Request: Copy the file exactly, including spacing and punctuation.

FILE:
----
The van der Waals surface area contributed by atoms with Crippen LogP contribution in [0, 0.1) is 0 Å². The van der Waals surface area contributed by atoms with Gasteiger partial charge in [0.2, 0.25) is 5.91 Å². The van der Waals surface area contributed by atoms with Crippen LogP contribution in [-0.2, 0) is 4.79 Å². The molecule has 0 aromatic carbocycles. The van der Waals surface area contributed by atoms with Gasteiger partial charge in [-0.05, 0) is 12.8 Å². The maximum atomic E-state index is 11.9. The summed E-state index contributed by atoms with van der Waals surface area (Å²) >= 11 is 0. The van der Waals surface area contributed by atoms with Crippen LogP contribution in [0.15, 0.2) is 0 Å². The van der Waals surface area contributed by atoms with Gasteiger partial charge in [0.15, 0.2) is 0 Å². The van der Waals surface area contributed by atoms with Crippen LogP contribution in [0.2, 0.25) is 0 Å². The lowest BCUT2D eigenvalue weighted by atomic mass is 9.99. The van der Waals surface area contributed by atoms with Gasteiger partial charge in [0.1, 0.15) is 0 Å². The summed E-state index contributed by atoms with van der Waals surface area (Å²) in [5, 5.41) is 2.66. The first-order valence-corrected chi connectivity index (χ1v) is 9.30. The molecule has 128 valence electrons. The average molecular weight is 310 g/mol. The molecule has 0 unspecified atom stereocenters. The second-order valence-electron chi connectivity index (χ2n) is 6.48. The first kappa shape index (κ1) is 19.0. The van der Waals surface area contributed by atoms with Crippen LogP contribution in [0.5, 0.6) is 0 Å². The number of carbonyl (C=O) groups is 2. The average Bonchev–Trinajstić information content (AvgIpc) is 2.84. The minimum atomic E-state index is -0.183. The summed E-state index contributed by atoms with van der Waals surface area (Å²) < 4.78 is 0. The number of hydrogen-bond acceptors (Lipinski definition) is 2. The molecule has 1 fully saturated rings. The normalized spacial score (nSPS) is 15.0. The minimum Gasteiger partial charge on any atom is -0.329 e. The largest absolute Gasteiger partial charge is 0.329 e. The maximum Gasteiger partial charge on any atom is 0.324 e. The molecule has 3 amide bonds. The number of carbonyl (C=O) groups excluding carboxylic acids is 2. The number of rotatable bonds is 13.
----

The van der Waals surface area contributed by atoms with Crippen LogP contribution in [0, 0.1) is 0 Å². The van der Waals surface area contributed by atoms with Gasteiger partial charge in [0.2, 0.25) is 5.91 Å². The van der Waals surface area contributed by atoms with Crippen LogP contribution in [-0.2, 0) is 4.79 Å². The molecule has 0 aromatic carbocycles. The van der Waals surface area contributed by atoms with Gasteiger partial charge in [-0.05, 0) is 12.8 Å². The maximum atomic E-state index is 11.9. The summed E-state index contributed by atoms with van der Waals surface area (Å²) >= 11 is 0. The van der Waals surface area contributed by atoms with Crippen LogP contribution in [0.15, 0.2) is 0 Å². The van der Waals surface area contributed by atoms with Gasteiger partial charge in [0.15, 0.2) is 0 Å². The van der Waals surface area contributed by atoms with Crippen LogP contribution in [0.2, 0.25) is 0 Å². The lowest BCUT2D eigenvalue weighted by atomic mass is 9.99. The van der Waals surface area contributed by atoms with Gasteiger partial charge in [0.1, 0.15) is 0 Å². The summed E-state index contributed by atoms with van der Waals surface area (Å²) in [5, 5.41) is 2.66. The first-order valence-corrected chi connectivity index (χ1v) is 9.30. The molecule has 128 valence electrons. The average molecular weight is 310 g/mol. The molecule has 0 unspecified atom stereocenters. The second-order valence-electron chi connectivity index (χ2n) is 6.48. The first kappa shape index (κ1) is 19.0. The van der Waals surface area contributed by atoms with Crippen LogP contribution in [0.5, 0.6) is 0 Å². The number of carbonyl (C=O) groups is 2. The average Bonchev–Trinajstić information content (AvgIpc) is 2.84. The minimum atomic E-state index is -0.183. The summed E-state index contributed by atoms with van der Waals surface area (Å²) < 4.78 is 0. The number of hydrogen-bond acceptors (Lipinski definition) is 2. The molecule has 1 fully saturated rings. The normalized spacial score (nSPS) is 15.0. The minimum Gasteiger partial charge on any atom is -0.329 e. The largest absolute Gasteiger partial charge is 0.329 e. The maximum Gasteiger partial charge on any atom is 0.324 e. The molecule has 3 amide bonds. The number of carbonyl (C=O) groups excluding carboxylic acids is 2. The number of rotatable bonds is 13.